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This fascinating and groundbreaking book explores the way in which the canonical image of the Virgin Mary developed out of the Italian Renaissance. Faced with the naturalistic effects of pictorial space and light, the Church had to ensure the distinction of Mary as being both the human mother of Christ and a doctrinal symbol in her own right. The intentions of patrons, artistic practice and operating circumstances all contributed to mark out this duality, and create the "sacred distance" of Mary from the rest of humankind. The book discusses the various possible interpretations of Marian iconography in an attempt to understand an image, and the dangers of making assumptions about artistic intention and audience response.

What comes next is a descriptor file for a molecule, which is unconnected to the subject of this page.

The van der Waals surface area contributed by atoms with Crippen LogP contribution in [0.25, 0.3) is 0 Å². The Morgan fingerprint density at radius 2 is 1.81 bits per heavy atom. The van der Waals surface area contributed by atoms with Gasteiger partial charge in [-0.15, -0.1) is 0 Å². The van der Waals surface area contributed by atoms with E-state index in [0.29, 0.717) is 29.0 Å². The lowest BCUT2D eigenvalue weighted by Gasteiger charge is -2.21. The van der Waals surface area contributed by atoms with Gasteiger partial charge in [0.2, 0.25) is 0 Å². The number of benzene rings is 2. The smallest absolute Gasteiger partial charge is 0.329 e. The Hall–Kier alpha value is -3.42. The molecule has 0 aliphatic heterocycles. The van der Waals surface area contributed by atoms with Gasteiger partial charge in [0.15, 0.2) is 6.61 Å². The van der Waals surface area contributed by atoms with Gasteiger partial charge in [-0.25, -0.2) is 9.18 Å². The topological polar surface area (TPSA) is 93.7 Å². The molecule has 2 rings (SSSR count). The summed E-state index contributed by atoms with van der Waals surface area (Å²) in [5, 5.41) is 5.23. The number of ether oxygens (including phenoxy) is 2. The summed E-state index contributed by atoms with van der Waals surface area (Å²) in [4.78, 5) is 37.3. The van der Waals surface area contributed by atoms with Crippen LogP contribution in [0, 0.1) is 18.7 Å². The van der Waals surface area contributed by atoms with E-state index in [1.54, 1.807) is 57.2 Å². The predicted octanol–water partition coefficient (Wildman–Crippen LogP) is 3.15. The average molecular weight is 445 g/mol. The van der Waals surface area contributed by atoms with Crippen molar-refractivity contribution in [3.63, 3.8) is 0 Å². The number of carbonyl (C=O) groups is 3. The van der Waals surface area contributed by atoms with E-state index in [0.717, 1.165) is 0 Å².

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Rosemary Muir Wright is Senior Lecturer in the History of Art at the University of St. Andrew's.
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Book Description Condition: New. New. Seller Inventory # S-0719055458
Book Description Manchester University Press, 2006. Condition: New. book. Seller Inventory # M0719055458